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Research Shows Promise for Personalized Medicine in Crohn’s Disease

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Assessing patients’ genetics has become key to prescribing personalized interventions in a variety of diseases — most notably cancer, in which targeted treatments for specific genetic variants have significantly improved prognoses. However, the genetics revolution has yet to reach Crohn’s disease, a condition that affects more than 1 million Americans, says Johns Hopkins gastroenterologist Joanna Melia.

            “Although we know a fair amount about the genetics of inflammatory bowel diseases, including Crohn’s, we don’t often use genetics clinically to inform prognosis or treatment decisions,” she says. “If we knew a patient was a carrier of a particular mutation that predisposes them to more severe Crohn’s and we had a targeted therapy, that would be an opportunity for personalized medicine.”

            New research led by Melia is bringing this goal closer to fruition. In a study recently published in Inflammatory Bowel Diseases, Melia and her colleagues connected a genetic mutation in a subset of patients with Crohn’s to aberrant bile acid metabolism caused by dysregulation in a gut hormone known as FGF19. The research may mean that doctors could treat patients with drugs already on the market.

            Previous research has shown that about one-tenth of people with Crohn’s have mutations in a gene called ZIP8, a key metal transporter that regulates manganese homeostasis. Patients bearing a mutated form of ZIP8 are more likely to have stricturing and penetrating ileal disease, the most difficult form of Crohn’s to treat. Because of competition for trace metals between gut microbes and host cells, researchers have hypothesized that ZIP8 mutations could affect the microbiota. Colon mucosal biopsies and stool analyses have provided mixed results; however, researchers had yet to analyze the microbiome of the ileum in patients with ZIP8 mutations, Melia explains.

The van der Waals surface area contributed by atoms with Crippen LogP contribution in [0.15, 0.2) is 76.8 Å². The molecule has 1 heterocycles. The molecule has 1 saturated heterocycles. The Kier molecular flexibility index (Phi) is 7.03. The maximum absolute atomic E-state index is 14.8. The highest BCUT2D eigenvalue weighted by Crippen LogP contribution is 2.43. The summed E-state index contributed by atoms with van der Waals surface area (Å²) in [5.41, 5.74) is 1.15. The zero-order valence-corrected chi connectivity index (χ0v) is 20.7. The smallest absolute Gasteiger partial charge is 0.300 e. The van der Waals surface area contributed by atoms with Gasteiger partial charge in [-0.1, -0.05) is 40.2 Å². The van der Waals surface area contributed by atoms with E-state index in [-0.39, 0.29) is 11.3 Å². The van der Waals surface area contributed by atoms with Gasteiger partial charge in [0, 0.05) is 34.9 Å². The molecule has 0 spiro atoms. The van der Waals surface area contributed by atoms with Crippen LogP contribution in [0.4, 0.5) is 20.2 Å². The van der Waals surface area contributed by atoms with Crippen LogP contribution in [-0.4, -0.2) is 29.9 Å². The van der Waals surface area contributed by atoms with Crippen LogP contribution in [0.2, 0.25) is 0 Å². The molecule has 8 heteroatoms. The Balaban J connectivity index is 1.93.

The researchers took advantage of data from a previous study that profiled the genetics and ileal microbiome of hundreds of newly diagnosed, treatment-naïve pediatric patients with Crohn’s. Their results showed that in patients with mutated ZIP8, the ileal microbiome was depleted in bacteria sensitive to bile acids, suggesting an overabundance of bile acid in the ileum caused by perturbed bile acid signaling. In a mouse model carrying a similar ZIP8 mutation, the researchers demonstrated that this excess of bile acid was caused by a decrease in signaling by the mouse analog of FGF19. Data from another study of adult patients with Crohn’s confirmed FGF19 dysregulation in ZIP8 mutation carriers with ileocolonic Crohn’s disease. This dysregulation not only leads to problems in the ileum from increased bile acids, Melia says, but also increased immune activity that could be responsible for Crohn’s-related inflammation.

            Melia explains that the manganese regulated by ZIP8 plays an important role in catalyzing protein glycosylation — her lab and others have found distinct glycosylation differences in individuals with ZIP8 mutations compared with those without these mutations. Thus, it may be possible to treat patients who have Crohn’s with ZIP8 mutations with existing drugs already U.S. Food and Drug Administration-approved to treat other glycosylation disorders.

            “It’s exciting that a safe and well-tolerated medical therapy for Crohn’s patients with ZIP8 mutations is potentially closer than we’ve thought,” she says.


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